Twitter is the past. X is the future.
The iconic blue bird icon has been removed from the desktop version of Twitter – replaced by a stark, monochromatic letter X. The same change will shortly be made on the mobile version, the company confirmed.
The change is also said to signal an evolution for the brand beyond social media, to an “everything app” best compared to WeChat:
- “It’s an exceptionally rare thing – in life or in business – that you get a second chance to make another big impression. Twitter made one massive impression and changed the way we communicate. Now, X will go further, transforming the global town square,” tweeted Twitter CEO Linda Yaccarino – or rather “x’ed” Yaccarino, as we must learn to say.
- “X is the future state of unlimited interactivity – centered in audio, video, messaging, payments/banking – creating a global marketplace for ideas, goods, services, and opportunities. Powered by AI, X will connect us all in ways we’re just beginning to imagine.”
Why we care. For users of X, the rebranding will indeed require sweeping changes to familiar vocabulary. People will “x” rather “tweet.” Presumably, on the mobile device, we will now see a list of users who recently “x’ed.” TweetDeck will surely become XDeck, although that has yet to be confirmed.
For marketers and advertisers, the change will underline questions already raised about brand safety. Last year, many sources noted a significant rise in hate speech on the platform. While Meta’s Zuckerberg has spoken about X competitor Threads as being “friendly,” the aesthetic of X inevitably comes across as minimalist, even brutalist — for example when the new logo is projected on the exterior of their headquarters like a sinister version of the Bat-signal.
Gone, advertisers, gone. Many big-spending advertisers abandoned or reduced spending on the platform since Musk bought it, resulting in an estimated 59% drop in Twitter’s U.S. ad revenue.
X. X.com now points to twitter.com, as Musk tweeted.
Musk has a long history with the letter X. He’s clearly fond of it; it remains to be seen whether a wider audience will find the name and logo relatable.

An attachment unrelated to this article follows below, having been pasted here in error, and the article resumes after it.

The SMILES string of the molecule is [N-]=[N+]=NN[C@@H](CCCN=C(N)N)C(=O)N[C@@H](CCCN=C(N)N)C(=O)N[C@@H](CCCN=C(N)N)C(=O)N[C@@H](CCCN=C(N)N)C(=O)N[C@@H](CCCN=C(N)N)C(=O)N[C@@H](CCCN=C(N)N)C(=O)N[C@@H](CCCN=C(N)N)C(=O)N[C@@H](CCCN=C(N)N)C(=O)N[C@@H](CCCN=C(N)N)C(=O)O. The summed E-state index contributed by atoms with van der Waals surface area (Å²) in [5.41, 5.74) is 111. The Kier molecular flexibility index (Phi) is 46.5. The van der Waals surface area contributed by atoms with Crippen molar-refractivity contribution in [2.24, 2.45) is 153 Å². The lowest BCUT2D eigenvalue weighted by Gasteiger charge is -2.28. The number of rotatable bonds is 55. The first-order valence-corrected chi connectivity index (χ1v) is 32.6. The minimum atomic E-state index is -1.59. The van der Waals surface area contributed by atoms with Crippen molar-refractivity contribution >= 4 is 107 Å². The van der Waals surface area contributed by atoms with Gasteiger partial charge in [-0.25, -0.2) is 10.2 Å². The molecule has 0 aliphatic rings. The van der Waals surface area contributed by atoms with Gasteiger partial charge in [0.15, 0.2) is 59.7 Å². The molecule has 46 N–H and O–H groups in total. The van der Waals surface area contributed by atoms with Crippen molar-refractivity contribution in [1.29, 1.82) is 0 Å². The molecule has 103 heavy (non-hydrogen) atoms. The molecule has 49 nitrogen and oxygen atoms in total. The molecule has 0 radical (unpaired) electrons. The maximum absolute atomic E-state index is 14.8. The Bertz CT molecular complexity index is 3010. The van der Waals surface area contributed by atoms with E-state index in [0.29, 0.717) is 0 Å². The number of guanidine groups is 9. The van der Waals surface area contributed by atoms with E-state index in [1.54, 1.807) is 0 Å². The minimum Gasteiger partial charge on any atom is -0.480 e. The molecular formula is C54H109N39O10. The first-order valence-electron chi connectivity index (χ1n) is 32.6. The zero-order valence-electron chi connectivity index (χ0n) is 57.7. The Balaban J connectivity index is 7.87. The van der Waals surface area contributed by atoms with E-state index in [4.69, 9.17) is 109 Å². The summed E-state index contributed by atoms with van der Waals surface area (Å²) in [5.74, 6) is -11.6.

Breaking Twitter? Lots of speculation among the SEOs that this change could result in embedded tweets breaking – among other SEO impacts. Whether these things will actually happen remains to be seen. But here are a few embedded tweets (we’re living dangerously) discussing how Twitter/X may soon break (or not):
So it sounds like Twitter will eventually move to https://t.co/Ynsy6ZkE9a? If so, it would likely be one of the biggest SEO migrations we’ve ever seen
Big migrations—especially those that accompany a rebrand—come with lots of moving parts + lots of risk
Things may get wild https://t.co/QAQOYND2V3
— Cyrus (@CyrusShepard) July 24, 2023
The X redirect is going to add so much overhead to loading existing embedded tweets. Nasty.
— Jono Alderson (@jonoalderson) July 24, 2023
The only person who has pulled off a rebrand using X is…photo below. And even she left it after a while as it is not a permanent brand.
Lets see if they redirect everything to X (dot) com and how long it’ll take Google and others to reindex all pages.
It’ll be interesting. pic.twitter.com/SBKvHuI5nJ
— Adam Riemer (@rollerblader) July 24, 2023
I’m loving that my timeline is full of SEOs getting ready for how fucked this X migration is going to be. All those embedded tweets across the internet . What a mess. I really like all you wonderful nerds.
— Kirsty Hulse (@Kirsty_Hulse) July 24, 2023